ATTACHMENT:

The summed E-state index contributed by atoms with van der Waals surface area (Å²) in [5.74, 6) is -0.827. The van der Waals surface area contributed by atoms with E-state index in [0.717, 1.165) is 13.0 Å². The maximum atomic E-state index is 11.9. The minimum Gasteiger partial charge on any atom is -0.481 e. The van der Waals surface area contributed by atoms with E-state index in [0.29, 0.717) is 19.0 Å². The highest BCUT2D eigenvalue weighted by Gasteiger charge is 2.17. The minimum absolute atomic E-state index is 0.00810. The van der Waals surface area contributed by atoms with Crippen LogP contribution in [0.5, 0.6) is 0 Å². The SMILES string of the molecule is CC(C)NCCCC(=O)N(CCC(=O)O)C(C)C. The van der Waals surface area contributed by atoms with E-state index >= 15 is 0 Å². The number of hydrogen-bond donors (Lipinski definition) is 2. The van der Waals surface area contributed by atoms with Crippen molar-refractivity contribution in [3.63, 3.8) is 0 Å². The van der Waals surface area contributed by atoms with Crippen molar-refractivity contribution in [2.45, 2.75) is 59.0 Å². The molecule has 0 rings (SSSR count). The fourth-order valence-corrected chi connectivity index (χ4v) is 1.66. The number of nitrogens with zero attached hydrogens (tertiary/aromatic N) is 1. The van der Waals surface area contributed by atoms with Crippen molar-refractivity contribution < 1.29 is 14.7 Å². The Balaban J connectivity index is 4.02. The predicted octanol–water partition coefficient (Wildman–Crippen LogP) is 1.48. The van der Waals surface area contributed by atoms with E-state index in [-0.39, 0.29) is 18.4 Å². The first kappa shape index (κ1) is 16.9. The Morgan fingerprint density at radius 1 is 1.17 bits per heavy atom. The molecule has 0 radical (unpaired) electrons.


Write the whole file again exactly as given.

The summed E-state index contributed by atoms with van der Waals surface area (Å²) in [5.74, 6) is -0.827. The van der Waals surface area contributed by atoms with E-state index in [0.717, 1.165) is 13.0 Å². The maximum atomic E-state index is 11.9. The minimum Gasteiger partial charge on any atom is -0.481 e. The van der Waals surface area contributed by atoms with E-state index in [0.29, 0.717) is 19.0 Å². The highest BCUT2D eigenvalue weighted by Gasteiger charge is 2.17. The minimum absolute atomic E-state index is 0.00810. The van der Waals surface area contributed by atoms with Crippen LogP contribution in [0.5, 0.6) is 0 Å². The SMILES string of the molecule is CC(C)NCCCC(=O)N(CCC(=O)O)C(C)C. The van der Waals surface area contributed by atoms with E-state index >= 15 is 0 Å². The number of hydrogen-bond donors (Lipinski definition) is 2. The van der Waals surface area contributed by atoms with Crippen molar-refractivity contribution in [3.63, 3.8) is 0 Å². The van der Waals surface area contributed by atoms with Crippen molar-refractivity contribution in [2.45, 2.75) is 59.0 Å². The molecule has 0 rings (SSSR count). The fourth-order valence-corrected chi connectivity index (χ4v) is 1.66. The number of nitrogens with zero attached hydrogens (tertiary/aromatic N) is 1. The van der Waals surface area contributed by atoms with Crippen molar-refractivity contribution < 1.29 is 14.7 Å². The Balaban J connectivity index is 4.02. The predicted octanol–water partition coefficient (Wildman–Crippen LogP) is 1.48. The van der Waals surface area contributed by atoms with E-state index in [-0.39, 0.29) is 18.4 Å². The first kappa shape index (κ1) is 16.9. The Morgan fingerprint density at radius 1 is 1.17 bits per heavy atom. The molecule has 0 radical (unpaired) electrons.